An interview with Marcel The Shell’s Dean Fleischer-Camp

by AryanArtnews
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Marcel Dean and Shell in Marcel Shoes-

Dean Freisher-Camping Inn Marcel the shell with shoes
image: Courtesy of A24

From early YouTube sensations to acclaimed features Marcel the shell with shoes I’m keeping a distance. In fact, the anthropomorphic shell that bears its name is a painfully fascinating A24 film that covers longer distances than ever before. June 24th at the theater.. It’s the best of Dean Fleischer Camp, recognized as a director, producer, co-author, co-editor, and co-star, and Jenny Slate, who offers one of the most hilarious yet heartfelt narration performances in animation history. It’s a masterpiece. .. An off-screen marriage between Freisher Camp and Slate, which ended after the original short film hit, lends a full length Marcel A subtle metalayer that appeals to the heart, AV club review Note. )

The blend of live-action and stop-motion animation in the movie may be small, but as Freisher Camp revealed, it wasn’t a small feat. AV club.. The filmmaker also delves into his and slate’s shared approach to emotions, the director’s imaginative challenges, and why creating comedy doesn’t necessarily mean that you’re a comedy fan.

Marcel in a shoeed shell | Official Trailer HD | A24

AV club: I cried while watching this movie. Drinking water before seeing it should be accompanied by some kind of warning.

Dean Freisher Camp: [Laughs] “Keep hydrating, everyone.”

AVC: We need to cover how this movie was made. Can you explain how you did the apparently semi-improvised narration, adding stop-motion animation?

DFC: One of the things I really committed to saving original A kind of real, loose-sounding audio and that kind of documentary texture. Therefore, it was necessary to invent a new production model for that purpose. Shorts are just like writing a joke and understanding what works, so it’s very easy to imagine how they will be combined. But I knew that the feature needed more orchestration. We wanted to make a very personal movie that was emotionally quite ambitious. And you need to understand, well, how can you not only maintain its spontaneity, but also structure things with its classic screenplay structure? So I invented this production model, which co-writer Nick Paley and I outlined. I wrote for a few months, then recorded two days with Jennie and then two days with Isabella. And the rest of the cast. And I record all the scenes we wrote, but then, oh, I see that this line isn’t really working very well. And Jennie and I cooperate and understand each other. How can I improvise a better line or do you have a better joke? I also deliberately tried to set up a situation that would allow it to unfold and record naturally.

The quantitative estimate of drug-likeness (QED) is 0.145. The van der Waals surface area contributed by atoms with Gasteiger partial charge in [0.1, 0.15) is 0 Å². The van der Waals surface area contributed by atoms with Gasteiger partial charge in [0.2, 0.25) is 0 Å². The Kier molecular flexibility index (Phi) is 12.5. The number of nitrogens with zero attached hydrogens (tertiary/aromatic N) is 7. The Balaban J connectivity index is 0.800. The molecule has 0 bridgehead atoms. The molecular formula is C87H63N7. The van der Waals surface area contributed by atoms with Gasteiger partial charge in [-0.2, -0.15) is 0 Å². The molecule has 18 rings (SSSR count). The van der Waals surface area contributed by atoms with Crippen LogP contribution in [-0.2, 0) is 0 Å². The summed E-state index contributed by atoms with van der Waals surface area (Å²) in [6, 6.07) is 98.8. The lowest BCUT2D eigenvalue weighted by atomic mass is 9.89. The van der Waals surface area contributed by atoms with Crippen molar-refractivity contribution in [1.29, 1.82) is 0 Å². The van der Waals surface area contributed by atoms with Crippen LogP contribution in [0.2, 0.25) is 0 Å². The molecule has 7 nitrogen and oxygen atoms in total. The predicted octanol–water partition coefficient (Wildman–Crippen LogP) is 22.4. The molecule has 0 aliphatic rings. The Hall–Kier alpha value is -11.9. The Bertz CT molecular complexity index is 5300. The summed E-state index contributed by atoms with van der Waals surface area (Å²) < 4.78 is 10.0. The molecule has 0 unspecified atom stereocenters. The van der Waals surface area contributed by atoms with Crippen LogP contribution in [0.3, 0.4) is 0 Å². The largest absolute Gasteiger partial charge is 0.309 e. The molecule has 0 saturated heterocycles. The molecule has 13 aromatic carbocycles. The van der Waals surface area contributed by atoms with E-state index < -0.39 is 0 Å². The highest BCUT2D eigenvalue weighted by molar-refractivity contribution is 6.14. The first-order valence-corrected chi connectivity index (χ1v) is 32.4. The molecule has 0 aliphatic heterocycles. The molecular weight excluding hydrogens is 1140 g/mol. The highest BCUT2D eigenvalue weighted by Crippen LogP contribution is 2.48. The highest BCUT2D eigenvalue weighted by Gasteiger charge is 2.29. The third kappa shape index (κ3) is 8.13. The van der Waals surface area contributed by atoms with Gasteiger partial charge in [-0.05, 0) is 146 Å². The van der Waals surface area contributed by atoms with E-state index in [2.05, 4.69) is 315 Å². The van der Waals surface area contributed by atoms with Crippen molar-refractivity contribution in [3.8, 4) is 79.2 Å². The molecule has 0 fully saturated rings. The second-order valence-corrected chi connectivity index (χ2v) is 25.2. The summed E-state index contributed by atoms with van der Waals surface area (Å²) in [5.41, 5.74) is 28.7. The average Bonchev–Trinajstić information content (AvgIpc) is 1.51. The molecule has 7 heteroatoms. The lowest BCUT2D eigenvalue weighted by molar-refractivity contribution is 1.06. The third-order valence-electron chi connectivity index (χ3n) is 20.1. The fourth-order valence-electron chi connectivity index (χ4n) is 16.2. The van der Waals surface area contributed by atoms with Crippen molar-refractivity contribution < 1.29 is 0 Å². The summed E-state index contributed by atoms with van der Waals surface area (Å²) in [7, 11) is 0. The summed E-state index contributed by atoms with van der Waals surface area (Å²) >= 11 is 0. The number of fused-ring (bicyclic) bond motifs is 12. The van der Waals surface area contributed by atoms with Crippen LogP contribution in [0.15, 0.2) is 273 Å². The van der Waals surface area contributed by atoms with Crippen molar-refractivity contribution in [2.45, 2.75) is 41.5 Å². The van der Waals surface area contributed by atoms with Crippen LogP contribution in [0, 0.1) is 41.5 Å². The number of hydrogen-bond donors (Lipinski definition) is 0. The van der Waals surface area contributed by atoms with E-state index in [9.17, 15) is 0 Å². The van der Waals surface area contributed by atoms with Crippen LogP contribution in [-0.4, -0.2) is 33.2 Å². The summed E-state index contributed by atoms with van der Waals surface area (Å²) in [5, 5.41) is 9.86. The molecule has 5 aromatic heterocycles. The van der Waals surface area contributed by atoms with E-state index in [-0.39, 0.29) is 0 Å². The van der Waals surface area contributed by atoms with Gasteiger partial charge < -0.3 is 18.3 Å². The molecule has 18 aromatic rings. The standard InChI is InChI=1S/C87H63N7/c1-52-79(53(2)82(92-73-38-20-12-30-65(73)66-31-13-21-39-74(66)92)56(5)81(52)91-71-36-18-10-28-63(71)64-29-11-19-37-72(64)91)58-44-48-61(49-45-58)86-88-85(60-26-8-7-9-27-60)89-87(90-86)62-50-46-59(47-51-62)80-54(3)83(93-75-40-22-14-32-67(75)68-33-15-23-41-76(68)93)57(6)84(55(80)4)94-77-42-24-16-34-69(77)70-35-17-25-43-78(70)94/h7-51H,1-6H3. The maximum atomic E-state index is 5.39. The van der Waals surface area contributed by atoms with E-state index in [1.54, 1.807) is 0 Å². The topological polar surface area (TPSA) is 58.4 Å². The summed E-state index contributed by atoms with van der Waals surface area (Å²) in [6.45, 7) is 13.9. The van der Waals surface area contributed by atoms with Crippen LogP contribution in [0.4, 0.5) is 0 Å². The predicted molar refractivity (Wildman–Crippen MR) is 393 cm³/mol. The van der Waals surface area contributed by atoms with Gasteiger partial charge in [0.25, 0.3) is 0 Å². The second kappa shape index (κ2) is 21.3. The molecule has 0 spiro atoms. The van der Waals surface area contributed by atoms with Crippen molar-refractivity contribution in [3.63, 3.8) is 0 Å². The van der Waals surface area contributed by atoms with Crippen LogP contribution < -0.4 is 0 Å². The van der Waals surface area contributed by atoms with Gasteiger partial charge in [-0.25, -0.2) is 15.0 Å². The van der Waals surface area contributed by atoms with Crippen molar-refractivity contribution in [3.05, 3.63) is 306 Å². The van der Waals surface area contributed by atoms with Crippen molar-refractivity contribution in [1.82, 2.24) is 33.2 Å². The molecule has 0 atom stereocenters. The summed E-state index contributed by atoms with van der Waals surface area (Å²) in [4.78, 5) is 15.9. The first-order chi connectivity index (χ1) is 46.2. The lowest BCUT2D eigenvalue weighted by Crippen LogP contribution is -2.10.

And what gave us that flexibility is that Jenny can always maintain her personality. I happened to hear her answer the phone call from her sister in Marcel’s voice. It’s a really great gift. And doing these two days between writings is very productive, especially with someone who is as good at improvising as Jennie. Next, Nick and I, who are from editing, actually met editing together on a TV show, and examined all the audio they recorded, found jewelry, and found what they liked and disliked. rice field. And it will be folded in the next few months of writing the script. And basically, that process, that is, such an iterative process, was repeated over and over for two and a half years. I think I recorded about 10 or 12 days in total, but it was split during that time.

AVC: I have never heard of such a production model. Next, how is the stop motion animation process considered?